How to Measure The Success of New Business Concepts
According to traditional bottom line accounting, Facebook looked like a horrible investment in the first 5 years of operation as expenses far exceeded revenues. However, user behavior metrics painted a completely different picture of the business. In fact, daily active users grew from 1 million in 2004 to 100 million by 2008. Today, Facebook is worth roughly $340 billion, making it one of the world’s largest tech companies.
In short, this case exemplifies why traditional methods, applied by established businesses, to measure investments is not always ideal with new concepts – at least not in the short term. For VP’s this is a critical point to understand. Otherwise, you might, in the worst case, decide to shut down a developing unicorn, just as user behaviour is showing a concept on the verge of breakout success.
“User behaviour reveals whether the business is growing in ways that matter for financial success in the long run”
– Trevor Ovens, author of the Lean Enterprise
So if you’re not going to use traditional profit-loss metrics, which user-behavior metrics should you focus on? As a rule of thumb, you’re looking for signals that indicates a sustainable business model. For example, if you’re testing an in-app advertisement business model, you want to measure metrics that allow you to forecast your future business revenue. In this scenario weekly daily users, average session duration, and cost per impression, are metrics that together can be used to forecast both revenue and durability.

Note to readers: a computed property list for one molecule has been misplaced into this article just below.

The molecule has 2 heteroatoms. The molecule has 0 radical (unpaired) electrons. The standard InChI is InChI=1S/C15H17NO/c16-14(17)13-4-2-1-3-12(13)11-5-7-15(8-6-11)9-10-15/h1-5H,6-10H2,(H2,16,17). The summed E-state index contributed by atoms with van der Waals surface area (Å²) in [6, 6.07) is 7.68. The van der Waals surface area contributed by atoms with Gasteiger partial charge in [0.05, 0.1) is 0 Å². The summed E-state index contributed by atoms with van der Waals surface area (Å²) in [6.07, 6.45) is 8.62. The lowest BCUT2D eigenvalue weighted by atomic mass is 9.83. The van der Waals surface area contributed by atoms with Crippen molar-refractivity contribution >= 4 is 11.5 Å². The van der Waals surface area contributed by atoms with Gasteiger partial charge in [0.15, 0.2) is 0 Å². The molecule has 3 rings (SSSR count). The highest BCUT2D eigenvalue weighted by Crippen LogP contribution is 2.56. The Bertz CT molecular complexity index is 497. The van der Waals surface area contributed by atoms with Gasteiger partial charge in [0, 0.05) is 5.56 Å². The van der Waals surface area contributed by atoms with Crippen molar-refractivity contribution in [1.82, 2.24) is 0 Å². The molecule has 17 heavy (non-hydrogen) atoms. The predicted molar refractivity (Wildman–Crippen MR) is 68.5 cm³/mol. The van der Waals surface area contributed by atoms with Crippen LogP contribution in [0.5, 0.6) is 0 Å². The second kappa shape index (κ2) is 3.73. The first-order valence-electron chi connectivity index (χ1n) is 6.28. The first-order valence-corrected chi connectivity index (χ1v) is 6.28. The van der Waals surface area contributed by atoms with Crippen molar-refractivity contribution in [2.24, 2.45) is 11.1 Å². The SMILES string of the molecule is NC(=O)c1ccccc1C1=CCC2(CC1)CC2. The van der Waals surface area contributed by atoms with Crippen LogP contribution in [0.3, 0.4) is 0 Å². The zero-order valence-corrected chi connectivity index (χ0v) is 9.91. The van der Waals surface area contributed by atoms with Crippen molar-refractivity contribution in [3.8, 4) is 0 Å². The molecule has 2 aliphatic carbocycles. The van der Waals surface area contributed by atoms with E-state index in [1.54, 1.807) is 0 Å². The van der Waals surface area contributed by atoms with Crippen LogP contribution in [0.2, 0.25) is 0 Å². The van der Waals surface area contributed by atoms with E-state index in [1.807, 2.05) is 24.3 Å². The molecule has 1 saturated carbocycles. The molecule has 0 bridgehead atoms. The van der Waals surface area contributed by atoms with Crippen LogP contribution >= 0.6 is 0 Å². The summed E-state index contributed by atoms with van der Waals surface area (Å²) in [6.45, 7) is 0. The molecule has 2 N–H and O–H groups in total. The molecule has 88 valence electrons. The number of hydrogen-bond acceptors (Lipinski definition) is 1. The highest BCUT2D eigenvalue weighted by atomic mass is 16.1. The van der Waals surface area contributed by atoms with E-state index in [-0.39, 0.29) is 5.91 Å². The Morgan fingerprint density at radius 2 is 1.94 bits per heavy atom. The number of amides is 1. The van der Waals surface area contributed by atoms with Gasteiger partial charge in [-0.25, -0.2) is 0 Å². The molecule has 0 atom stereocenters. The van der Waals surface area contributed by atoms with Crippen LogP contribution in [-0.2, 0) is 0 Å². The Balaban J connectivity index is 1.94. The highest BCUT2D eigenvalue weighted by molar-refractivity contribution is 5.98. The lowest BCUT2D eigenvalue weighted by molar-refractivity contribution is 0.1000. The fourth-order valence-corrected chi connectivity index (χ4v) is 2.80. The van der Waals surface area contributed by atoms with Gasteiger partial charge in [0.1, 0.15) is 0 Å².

“Why not measure more?” you might ask. With free tools such as Google Analytics, it has become extremely easy to measure all kinds of user behavior metrics. However, in doing so you might risk ‘drowning’ in data, paralyzing your decision-making. Or even worse you might optimize for what Eric Reis calls ‘vanity metrics’. These metrics are characterized as not revealing insights about the underlying business case. For example, 200,000 total visitors for a news site might sound impressive, but without understanding the percentage of returning visitors or the time-line in which the data was collected, the metric is worthless.
Instead, Eric Reis advocates for actionable metrics, which he defines as metrics correlating with growth drivers for the business. Often it’s not about picking between ‘right’ or ‘wrong’ metrics, it’s about the context in which the metric is presented. A news site with 5,000 new monthly visitors of which 75% return is a stronger indicator of the direction of the business than total visitors by itself. In the illustrations above, you’re able to view some examples of different business models and examples of actionable metrics.
Three key takeaways:
- When assessing new business concepts, decision makers should measure user behavior instead of traditional profit-loss.
- Don’t focus on every user behaviour metric you can measure. Less is more.
- Your business model dictates what your ideal actionable metrics are.